OAKLAND, Calif. — The Golden State Warriors tried their hardest to drop Game 1 of the Western Conference finals on Sunday. They racked up more turnovers than assists at the midway point. The coaching staff refused to use their Death Star lineup. Andre Iguodala played 10 total minutes. Klay Thompson made two shots. They spotted the Spurs a 25-point lead.

But Stephen Curry and Kevin Durant wouldn't let the Warriors die. Almost singlehandedly, Golden State's two MVPs brought their team back from the brink and led it to its ninth straight win to open the playoffs by overcoming what should've been an insurmountable deficit. 

The Spurs had no business losing this game and they lost, but it's not their fault that they did. They led by 20 points at halftime because their defense rendered the Warriors' offense useless. Kawhi Leonard was in MVP form, contributing 26 points and playing stifling defense in 24 minutes of action. The Spurs, with Leonard on the court, were substantially better than a sloppy Warriors team.

The game undoubtedly turned when Leonard left midway through the third quarter after suffering a second knock to his ankle. He didn't return. Immediately after that injury, the Warriors embarked upon an 18-0 run. If Leonard doesn't land awkwardly on his teammates on the bench and Zaza Pachulia, the Spurs likely walk away with a Game 1 win

That can't be denied. 

But the Spurs' valiant effort after Leonard's injury still should've been enough to win. Heck, it would've been enough to topple every other team in the NBA that doesn't have Curry and Durant. Unfortunately for the Spurs, the Warriors have Curry and Durant.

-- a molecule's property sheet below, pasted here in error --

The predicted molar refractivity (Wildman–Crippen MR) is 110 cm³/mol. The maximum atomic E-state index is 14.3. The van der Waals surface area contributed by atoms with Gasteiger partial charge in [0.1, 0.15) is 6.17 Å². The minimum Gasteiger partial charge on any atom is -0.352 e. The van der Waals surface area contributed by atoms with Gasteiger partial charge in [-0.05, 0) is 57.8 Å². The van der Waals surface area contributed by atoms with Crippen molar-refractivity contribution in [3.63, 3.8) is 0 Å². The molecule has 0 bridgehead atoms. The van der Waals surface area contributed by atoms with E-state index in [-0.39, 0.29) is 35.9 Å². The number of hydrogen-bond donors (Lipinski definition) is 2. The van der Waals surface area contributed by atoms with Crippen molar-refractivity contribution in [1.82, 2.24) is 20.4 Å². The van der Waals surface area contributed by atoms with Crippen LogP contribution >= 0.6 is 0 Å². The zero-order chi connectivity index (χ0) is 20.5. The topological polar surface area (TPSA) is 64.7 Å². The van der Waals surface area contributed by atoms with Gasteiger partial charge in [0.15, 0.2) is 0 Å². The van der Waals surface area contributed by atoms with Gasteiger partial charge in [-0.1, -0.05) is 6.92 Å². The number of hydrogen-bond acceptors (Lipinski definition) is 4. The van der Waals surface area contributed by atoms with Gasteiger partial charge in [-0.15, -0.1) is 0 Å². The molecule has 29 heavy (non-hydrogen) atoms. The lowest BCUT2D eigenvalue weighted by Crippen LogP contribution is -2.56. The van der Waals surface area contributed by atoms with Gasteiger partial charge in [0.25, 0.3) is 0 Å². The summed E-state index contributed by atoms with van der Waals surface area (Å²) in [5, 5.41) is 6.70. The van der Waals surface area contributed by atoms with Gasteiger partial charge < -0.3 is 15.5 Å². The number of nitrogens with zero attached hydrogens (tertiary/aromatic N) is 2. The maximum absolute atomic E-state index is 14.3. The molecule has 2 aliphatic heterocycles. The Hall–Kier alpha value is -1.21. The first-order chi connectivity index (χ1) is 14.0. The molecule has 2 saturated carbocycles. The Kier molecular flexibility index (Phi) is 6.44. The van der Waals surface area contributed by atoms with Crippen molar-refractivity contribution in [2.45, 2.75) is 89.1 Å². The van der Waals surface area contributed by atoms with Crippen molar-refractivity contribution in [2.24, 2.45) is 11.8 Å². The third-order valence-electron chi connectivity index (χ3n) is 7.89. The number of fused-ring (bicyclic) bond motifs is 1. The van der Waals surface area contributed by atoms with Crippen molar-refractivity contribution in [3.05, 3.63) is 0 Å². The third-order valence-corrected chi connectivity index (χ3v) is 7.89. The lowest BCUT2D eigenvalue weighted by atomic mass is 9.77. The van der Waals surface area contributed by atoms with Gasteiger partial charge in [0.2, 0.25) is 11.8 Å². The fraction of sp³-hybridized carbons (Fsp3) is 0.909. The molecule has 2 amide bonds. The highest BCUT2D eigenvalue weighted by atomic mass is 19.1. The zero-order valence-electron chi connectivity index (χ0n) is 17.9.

That's not intended to be an insult directed at the Spurs. It's supposed to be a compliment. They really did deserve to win the game. After they recovered from the shock of losing Leonard, they battled right back at the Warriors, extending their lead to nine by the end of the third quarter and pushing it up to 11 to begin the fourth. Most teams fold when the Warriors hit them with one of their patented super strikes. The Spurs absorbed the Warriors' run and hit right back -- without their best player on the floor. That takes skill, courage, and good coaching.

And it should've been enough. It wasn't because of Curry and Durant. The Warriors overcame the deficit by letting their two best players operate in isolation and hoping their shots fell.

Their shots fell. Curry and Durant combined to score 74 of the Warriors' 113 points on 53-percent shooting. Meanwhile, as our Matt Moore pointed out, no other Warrior made more than four field goals. Thompson finished with six points. Draymond Green scored nine. Golden State's third-leading scorer was Pachulia, who totaled 11 points. So, it truly was a two-man effort.

"Steph got us going in the third," Durant said. "I tried to do my part in fourth. And we finished it off."

Kevin Durant and Steph Curry finished off the Spurs in the fourth quarter. USATSI